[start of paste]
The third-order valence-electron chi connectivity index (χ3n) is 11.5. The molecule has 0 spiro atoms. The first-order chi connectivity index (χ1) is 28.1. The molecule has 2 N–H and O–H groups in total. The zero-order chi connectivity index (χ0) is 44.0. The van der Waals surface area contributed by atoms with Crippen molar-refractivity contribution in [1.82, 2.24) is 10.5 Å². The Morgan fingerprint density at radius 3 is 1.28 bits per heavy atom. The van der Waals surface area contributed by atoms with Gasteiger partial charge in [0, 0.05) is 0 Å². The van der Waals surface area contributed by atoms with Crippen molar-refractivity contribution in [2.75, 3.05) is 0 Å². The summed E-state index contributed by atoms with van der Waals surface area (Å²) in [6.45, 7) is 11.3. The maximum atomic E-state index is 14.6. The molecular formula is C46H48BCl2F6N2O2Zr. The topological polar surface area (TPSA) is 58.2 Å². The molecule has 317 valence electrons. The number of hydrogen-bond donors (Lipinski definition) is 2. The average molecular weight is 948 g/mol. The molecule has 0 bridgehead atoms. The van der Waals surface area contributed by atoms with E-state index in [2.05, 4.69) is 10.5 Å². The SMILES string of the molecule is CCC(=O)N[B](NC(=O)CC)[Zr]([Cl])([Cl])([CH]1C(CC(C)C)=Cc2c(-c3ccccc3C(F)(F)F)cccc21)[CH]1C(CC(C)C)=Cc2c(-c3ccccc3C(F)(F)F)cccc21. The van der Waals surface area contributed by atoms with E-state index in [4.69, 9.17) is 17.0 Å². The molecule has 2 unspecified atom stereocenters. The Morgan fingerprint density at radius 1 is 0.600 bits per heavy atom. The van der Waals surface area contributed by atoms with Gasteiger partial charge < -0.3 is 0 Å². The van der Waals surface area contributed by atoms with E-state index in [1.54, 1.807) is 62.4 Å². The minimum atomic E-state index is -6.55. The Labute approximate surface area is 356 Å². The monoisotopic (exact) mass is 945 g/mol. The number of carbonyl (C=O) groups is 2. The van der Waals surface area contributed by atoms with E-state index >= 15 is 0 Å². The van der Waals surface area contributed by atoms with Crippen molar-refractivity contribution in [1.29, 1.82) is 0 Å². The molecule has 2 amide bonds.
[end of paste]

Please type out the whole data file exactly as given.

The third-order valence-electron chi connectivity index (χ3n) is 11.5. The molecule has 0 spiro atoms. The first-order chi connectivity index (χ1) is 28.1. The molecule has 2 N–H and O–H groups in total. The zero-order chi connectivity index (χ0) is 44.0. The van der Waals surface area contributed by atoms with Crippen molar-refractivity contribution in [1.82, 2.24) is 10.5 Å². The Morgan fingerprint density at radius 3 is 1.28 bits per heavy atom. The van der Waals surface area contributed by atoms with Gasteiger partial charge in [0, 0.05) is 0 Å². The van der Waals surface area contributed by atoms with Crippen molar-refractivity contribution in [2.75, 3.05) is 0 Å². The summed E-state index contributed by atoms with van der Waals surface area (Å²) in [6.45, 7) is 11.3. The maximum atomic E-state index is 14.6. The molecular formula is C46H48BCl2F6N2O2Zr. The topological polar surface area (TPSA) is 58.2 Å². The molecule has 317 valence electrons. The number of hydrogen-bond donors (Lipinski definition) is 2. The average molecular weight is 948 g/mol. The molecule has 0 bridgehead atoms. The van der Waals surface area contributed by atoms with E-state index in [2.05, 4.69) is 10.5 Å². The SMILES string of the molecule is CCC(=O)N[B](NC(=O)CC)[Zr]([Cl])([Cl])([CH]1C(CC(C)C)=Cc2c(-c3ccccc3C(F)(F)F)cccc21)[CH]1C(CC(C)C)=Cc2c(-c3ccccc3C(F)(F)F)cccc21. The van der Waals surface area contributed by atoms with E-state index in [4.69, 9.17) is 17.0 Å². The molecule has 2 unspecified atom stereocenters. The Morgan fingerprint density at radius 1 is 0.600 bits per heavy atom. The van der Waals surface area contributed by atoms with Gasteiger partial charge < -0.3 is 0 Å². The van der Waals surface area contributed by atoms with E-state index in [1.54, 1.807) is 62.4 Å². The minimum atomic E-state index is -6.55. The Labute approximate surface area is 356 Å². The monoisotopic (exact) mass is 945 g/mol. The number of carbonyl (C=O) groups is 2. The van der Waals surface area contributed by atoms with E-state index >= 15 is 0 Å². The van der Waals surface area contributed by atoms with Crippen molar-refractivity contribution in [1.29, 1.82) is 0 Å². The molecule has 2 amide bonds.